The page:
Fuel developments respond to climate change campaigns

The countless thousands of young people who demonstrated worldwide demanding that governments take radical steps to combat climate change have delivered a wake-up call to politicians. The same wake-up call is being delivered to bus and coach producers and fleets that operate their products, many of which have in fact been taking action to reduce their environmental impact for some time.

Electric vehicles and fuel cell technology are among the options being pursued by manufacturers. Steve Banner reports

Among those manufacturers energetically promoting environmentally-friendly vehicles is Van Hool. This year’s Busworld Europe show (18-23 October), to be held in Brussels, will see the Belgian manufacturer exhibit two zero-emission products.

One is an electric CX45E coach designed for the American market using battery technology sourced from US manufacturer Proterra. The 648kWh battery pack is said to deliver a range of almost 190 miles, which should make it suitable for commuter work.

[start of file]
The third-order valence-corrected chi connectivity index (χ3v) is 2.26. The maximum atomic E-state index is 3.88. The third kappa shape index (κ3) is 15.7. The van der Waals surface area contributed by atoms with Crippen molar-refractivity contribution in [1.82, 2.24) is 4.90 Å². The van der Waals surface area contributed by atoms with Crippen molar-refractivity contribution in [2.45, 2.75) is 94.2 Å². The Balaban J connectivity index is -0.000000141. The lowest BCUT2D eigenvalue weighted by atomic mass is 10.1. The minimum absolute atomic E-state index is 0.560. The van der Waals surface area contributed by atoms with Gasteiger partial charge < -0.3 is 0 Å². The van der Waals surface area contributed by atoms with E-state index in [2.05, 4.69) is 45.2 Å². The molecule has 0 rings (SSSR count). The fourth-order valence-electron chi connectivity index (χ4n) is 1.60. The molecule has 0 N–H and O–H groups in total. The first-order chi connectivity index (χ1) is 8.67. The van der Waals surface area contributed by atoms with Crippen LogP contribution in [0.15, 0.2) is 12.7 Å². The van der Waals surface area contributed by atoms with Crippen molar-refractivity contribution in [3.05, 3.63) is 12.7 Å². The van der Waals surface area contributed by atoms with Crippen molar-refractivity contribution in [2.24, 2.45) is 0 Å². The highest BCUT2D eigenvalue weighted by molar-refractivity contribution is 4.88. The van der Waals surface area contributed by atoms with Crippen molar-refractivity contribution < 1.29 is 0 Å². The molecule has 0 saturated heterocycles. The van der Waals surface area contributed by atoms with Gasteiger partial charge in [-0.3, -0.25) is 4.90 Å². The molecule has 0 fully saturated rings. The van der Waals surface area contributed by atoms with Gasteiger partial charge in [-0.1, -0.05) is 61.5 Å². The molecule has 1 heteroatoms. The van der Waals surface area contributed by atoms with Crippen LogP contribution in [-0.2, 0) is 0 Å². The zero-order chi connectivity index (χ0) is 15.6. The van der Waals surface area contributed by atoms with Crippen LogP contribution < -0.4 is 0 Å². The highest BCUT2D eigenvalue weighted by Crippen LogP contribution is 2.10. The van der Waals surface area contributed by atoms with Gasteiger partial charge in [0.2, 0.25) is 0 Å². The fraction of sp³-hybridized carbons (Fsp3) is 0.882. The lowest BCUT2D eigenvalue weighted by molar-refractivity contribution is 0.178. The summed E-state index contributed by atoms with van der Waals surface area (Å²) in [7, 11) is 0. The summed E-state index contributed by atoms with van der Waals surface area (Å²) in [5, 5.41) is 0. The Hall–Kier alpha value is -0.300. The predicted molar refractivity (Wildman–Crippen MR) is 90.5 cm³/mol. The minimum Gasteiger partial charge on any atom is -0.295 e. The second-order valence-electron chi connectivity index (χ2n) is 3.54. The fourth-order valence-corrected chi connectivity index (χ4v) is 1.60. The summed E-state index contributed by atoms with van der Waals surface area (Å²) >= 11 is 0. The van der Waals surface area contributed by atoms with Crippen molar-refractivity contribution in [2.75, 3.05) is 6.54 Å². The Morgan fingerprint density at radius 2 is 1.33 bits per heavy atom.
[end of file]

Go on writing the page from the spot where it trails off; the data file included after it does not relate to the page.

Van Hool is a significant player in the North American market, with over 11,000 of its buses and coaches on the continent’s highways.

The other product is a 18m, single-articulated, 125-passenger Exqui.City18 FC powered by a hydrogen fuel cell which only produces harmless water vapour. Any unused energy is stored in lithium batteries and can be called on when the tram-bus, as Van Hool describes it, needs a bit more impetus; when it is accelerating away from a stop, for example.

Eight of these vehicles are going into service in the French city of Pau and will be deployed on a Bus Rapid Transit system. Each one can be refuelled in ten minutes, says Van Hool, and has the same range as the CX45E.

Van Hool has developed considerable expertise in fuel cell buses in recent years, supplying vehicles for use in Aberdeen and London and winning an order to deliver 40 12m single-decks to operators in Cologne and Wuppertal in Germany.

It is not the only manufacturer involved with the technology however. ADL has been developing a fuel cell Enviro400 double-deck, while Transport for London ordered 20 fuel-cell double-decks from Wrightbus for delivery in 2020, albeit that the Ballymena company’s recent collapse will impact on this development.

Fuel cell buses have their drawbacks.